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The Year of the Foreign-Born Forward?

Before this season started, there was probably a slight backlash against young international forwards heading into the NBA. The Darko Milicic, Yaroslav Korolev, Fran Vazquez and Nikoloz Tskitishvilli experiences soured teams on foreigners light on experience and long on potential, and the Ricky Rubio tug-of-war between Spain and Minnesota unfortunately ended in favor of FC Barcelona, giving a harsh reminder to GMs in the league that procuring a player from his home country isn't always guaranteed. Moreover, Rubio was the only international among the top 21 picks in the 2009 draft, and Danilo Gallinari was the only foreign-born player among the top 19 picks in '08. Add to that the fact that other young international lottery picks like Yi Jianlan, Saer Sene and Andrea Bargnani were not meeting expectations, and 2009-2010 was destined to be a year where all of the top young players would almost certainly be American-born.

Nearly halfway through the season however, this season is turning into the Year of the Young International Forward. Take a look at the stat lines for the following players, all with four years or less experience in the NBA, all born outside of US soil, and all of whom you could have taken late in your fantasy draft or off your waiver wire:

Andrew Bogut (MIL): 15.1 PPG, 10.4 RPG, 58|PERCENT| FG

Luis Scola (HOU): 15.5 PPG, 8.8 RPG, 53|PERCENT| FG

Yi Jianlan (NJ): 15.9 PPG, 7.1 RPG, 39|PERCENT| 3PT

Marc Gasol (MEM): 14.8 PPG, 9.7 RPG, 61|PERCENT| FG

Omri Casspi (SAC): 12.6 PPG, 4.9 RPG, 42|PERCENT| 3PT

Danilo Gallinari (NYK): 14.8 PPG, 4.9 RPG, 41|PERCENT| 3PT

Al Horford (ATL): 13.7 PPG, 9.9 RPG, 58|PERCENT| FG

Andrea Bargnani (TOR): 17.3 PPG, 6.5 RPG, 38|PERCENT| 3PT

Add on top of that the resurgent years had by Tim Duncan, Dirk Nowitzki and Steve Nash, all of whom rank in the top 11 of John Hollinger's PER rankings, and one could even argue that it's the Year of the International in general, not just young foreign-born forwards. But great things are generally expected from Duncan, Nowitzki and Nash, while it's their less-experienced brethren that have been a bigger surprise this year.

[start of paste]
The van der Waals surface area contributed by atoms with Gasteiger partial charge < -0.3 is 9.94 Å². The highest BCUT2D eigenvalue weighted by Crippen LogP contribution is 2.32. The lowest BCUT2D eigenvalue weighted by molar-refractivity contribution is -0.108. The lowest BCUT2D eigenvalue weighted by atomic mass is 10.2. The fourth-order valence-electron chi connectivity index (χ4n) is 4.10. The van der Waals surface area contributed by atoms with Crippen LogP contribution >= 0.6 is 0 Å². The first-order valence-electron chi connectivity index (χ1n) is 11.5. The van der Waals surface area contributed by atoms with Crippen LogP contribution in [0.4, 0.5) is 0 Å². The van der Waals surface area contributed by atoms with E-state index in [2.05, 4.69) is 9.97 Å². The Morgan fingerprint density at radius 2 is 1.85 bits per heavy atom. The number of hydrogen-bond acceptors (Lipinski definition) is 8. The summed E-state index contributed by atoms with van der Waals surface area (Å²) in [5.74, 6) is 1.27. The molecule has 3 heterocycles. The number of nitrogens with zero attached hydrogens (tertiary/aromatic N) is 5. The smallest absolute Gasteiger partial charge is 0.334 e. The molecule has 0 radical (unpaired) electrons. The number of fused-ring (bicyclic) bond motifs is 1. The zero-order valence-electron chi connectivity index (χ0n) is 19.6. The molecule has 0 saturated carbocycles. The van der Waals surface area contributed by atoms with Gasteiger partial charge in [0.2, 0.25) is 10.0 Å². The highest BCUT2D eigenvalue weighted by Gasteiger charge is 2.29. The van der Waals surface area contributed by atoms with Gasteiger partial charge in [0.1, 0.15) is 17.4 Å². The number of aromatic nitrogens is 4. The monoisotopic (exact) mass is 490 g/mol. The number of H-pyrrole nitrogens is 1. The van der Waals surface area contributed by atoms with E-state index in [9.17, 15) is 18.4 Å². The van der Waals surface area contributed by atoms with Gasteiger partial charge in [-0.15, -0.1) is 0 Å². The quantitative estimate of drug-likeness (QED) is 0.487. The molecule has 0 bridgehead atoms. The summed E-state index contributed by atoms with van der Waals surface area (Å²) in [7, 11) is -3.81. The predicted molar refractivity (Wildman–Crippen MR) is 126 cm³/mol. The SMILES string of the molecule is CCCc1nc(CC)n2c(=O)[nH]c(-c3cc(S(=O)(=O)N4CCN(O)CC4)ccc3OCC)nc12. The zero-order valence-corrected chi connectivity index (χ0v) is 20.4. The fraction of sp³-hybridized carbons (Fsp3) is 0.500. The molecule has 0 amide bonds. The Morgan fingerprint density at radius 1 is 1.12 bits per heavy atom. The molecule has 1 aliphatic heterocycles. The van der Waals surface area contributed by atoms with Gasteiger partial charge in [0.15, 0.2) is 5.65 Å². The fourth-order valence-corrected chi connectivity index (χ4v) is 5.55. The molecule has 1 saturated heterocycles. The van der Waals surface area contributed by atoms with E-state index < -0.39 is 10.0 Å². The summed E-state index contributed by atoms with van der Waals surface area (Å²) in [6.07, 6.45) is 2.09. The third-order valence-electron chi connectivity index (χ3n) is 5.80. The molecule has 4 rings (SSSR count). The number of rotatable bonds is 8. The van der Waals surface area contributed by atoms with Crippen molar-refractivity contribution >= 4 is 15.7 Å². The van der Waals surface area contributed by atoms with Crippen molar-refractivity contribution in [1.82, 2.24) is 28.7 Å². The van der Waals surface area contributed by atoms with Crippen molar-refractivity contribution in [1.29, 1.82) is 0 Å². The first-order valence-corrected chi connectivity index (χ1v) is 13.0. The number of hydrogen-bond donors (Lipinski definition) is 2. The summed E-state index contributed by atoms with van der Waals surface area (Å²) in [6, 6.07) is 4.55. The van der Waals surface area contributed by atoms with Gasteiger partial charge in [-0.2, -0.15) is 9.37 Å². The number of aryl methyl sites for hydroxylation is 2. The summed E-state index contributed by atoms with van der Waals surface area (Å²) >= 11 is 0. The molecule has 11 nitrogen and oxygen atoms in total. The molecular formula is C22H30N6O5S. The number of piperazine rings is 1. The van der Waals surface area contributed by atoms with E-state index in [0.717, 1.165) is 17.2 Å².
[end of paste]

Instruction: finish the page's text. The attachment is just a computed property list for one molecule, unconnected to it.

I'm a big fan of seeing how players have performed in their last five games, and in this metric, foreign-born forwards are shining even more. Scola is averaging 19 and 9. Gallinari has had consecutive games of 26 and 27 in the last week. Gasol had a 24 point, 15 rebound night against the Clippers on January 12th. Even Jonas Jerebko has gotten into the act, averaging 11 and 7 over his last five. Not only are the internationals playing well over the course of the season, they seem to be heating up as time goes on.

However, when you talk about breakout internationals this season, the conversation has to start with Bargnani. The former No. 1 pick has especially performed admirably under the spotlight this year, keying (along with Chris Bosh) the Raptors' recent 8-1 stretch and propelling them to the playoff hunt. In fact, over his last five games, Bargnani has averaged 20 and 9. In this year of the resurgent international forward, Bargnani's shedding of his previous "bust" label has been one of the top stories of the season, as he's finally playing like the inside-out force that everyone hoped for when he was picked first overall in 2006.

But it's players like Scola, Casspi and Gallinari that could end up winning your league for you, as they could have been had off your waiver wire early in the season, and show no signs of slowing down now. And if you weren't lucky enough to grab an emerging young international this year, keep one thing in mind: Lithuanian forward Donatas Motiejunas is one of this year's top draft prospects. By all accounts, he compares favorably to Andrea Bargnani. Nowadays, that's a compliment.